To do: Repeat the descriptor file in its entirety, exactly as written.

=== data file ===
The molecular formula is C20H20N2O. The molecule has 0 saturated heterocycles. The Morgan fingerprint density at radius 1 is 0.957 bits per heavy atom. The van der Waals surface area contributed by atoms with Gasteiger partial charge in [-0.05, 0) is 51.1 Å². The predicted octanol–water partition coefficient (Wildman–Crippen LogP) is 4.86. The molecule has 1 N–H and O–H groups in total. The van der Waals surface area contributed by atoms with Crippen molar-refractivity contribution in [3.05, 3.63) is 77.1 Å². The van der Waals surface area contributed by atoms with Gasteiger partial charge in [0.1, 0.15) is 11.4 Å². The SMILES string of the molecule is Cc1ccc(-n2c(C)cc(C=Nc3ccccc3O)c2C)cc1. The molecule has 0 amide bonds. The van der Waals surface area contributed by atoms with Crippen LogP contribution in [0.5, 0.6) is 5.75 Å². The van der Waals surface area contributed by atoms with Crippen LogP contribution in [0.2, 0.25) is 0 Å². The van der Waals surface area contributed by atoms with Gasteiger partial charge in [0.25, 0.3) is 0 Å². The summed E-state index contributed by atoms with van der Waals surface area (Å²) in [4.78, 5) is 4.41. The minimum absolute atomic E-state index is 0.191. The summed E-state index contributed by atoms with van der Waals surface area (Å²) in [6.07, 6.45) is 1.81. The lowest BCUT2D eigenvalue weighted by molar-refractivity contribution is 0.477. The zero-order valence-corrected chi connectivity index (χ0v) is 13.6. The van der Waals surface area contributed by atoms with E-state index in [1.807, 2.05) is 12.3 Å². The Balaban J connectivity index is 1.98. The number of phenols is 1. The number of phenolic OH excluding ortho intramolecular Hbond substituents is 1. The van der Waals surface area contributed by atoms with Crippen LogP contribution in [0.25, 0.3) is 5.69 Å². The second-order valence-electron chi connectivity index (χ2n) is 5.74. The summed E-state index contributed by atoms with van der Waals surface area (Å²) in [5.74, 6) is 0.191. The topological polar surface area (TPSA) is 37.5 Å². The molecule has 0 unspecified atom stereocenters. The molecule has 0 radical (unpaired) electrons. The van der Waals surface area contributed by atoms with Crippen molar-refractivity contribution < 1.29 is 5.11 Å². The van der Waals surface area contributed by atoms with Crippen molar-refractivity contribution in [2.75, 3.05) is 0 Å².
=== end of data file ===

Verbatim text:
The molecular formula is C20H20N2O. The molecule has 0 saturated heterocycles. The Morgan fingerprint density at radius 1 is 0.957 bits per heavy atom. The van der Waals surface area contributed by atoms with Gasteiger partial charge in [-0.05, 0) is 51.1 Å². The predicted octanol–water partition coefficient (Wildman–Crippen LogP) is 4.86. The molecule has 1 N–H and O–H groups in total. The van der Waals surface area contributed by atoms with Crippen molar-refractivity contribution in [3.05, 3.63) is 77.1 Å². The van der Waals surface area contributed by atoms with Gasteiger partial charge in [0.1, 0.15) is 11.4 Å². The SMILES string of the molecule is Cc1ccc(-n2c(C)cc(C=Nc3ccccc3O)c2C)cc1. The molecule has 0 amide bonds. The van der Waals surface area contributed by atoms with Crippen LogP contribution in [0.5, 0.6) is 5.75 Å². The van der Waals surface area contributed by atoms with Crippen LogP contribution in [0.2, 0.25) is 0 Å². The van der Waals surface area contributed by atoms with Gasteiger partial charge in [0.25, 0.3) is 0 Å². The summed E-state index contributed by atoms with van der Waals surface area (Å²) in [4.78, 5) is 4.41. The minimum absolute atomic E-state index is 0.191. The summed E-state index contributed by atoms with van der Waals surface area (Å²) in [6.07, 6.45) is 1.81. The lowest BCUT2D eigenvalue weighted by molar-refractivity contribution is 0.477. The zero-order valence-corrected chi connectivity index (χ0v) is 13.6. The van der Waals surface area contributed by atoms with E-state index in [1.807, 2.05) is 12.3 Å². The Balaban J connectivity index is 1.98. The number of phenols is 1. The number of phenolic OH excluding ortho intramolecular Hbond substituents is 1. The van der Waals surface area contributed by atoms with Crippen LogP contribution in [0.25, 0.3) is 5.69 Å². The second-order valence-electron chi connectivity index (χ2n) is 5.74. The summed E-state index contributed by atoms with van der Waals surface area (Å²) in [5.74, 6) is 0.191. The topological polar surface area (TPSA) is 37.5 Å². The molecule has 0 unspecified atom stereocenters. The molecule has 0 radical (unpaired) electrons. The van der Waals surface area contributed by atoms with Crippen molar-refractivity contribution < 1.29 is 5.11 Å². The van der Waals surface area contributed by atoms with Crippen molar-refractivity contribution in [2.75, 3.05) is 0 Å².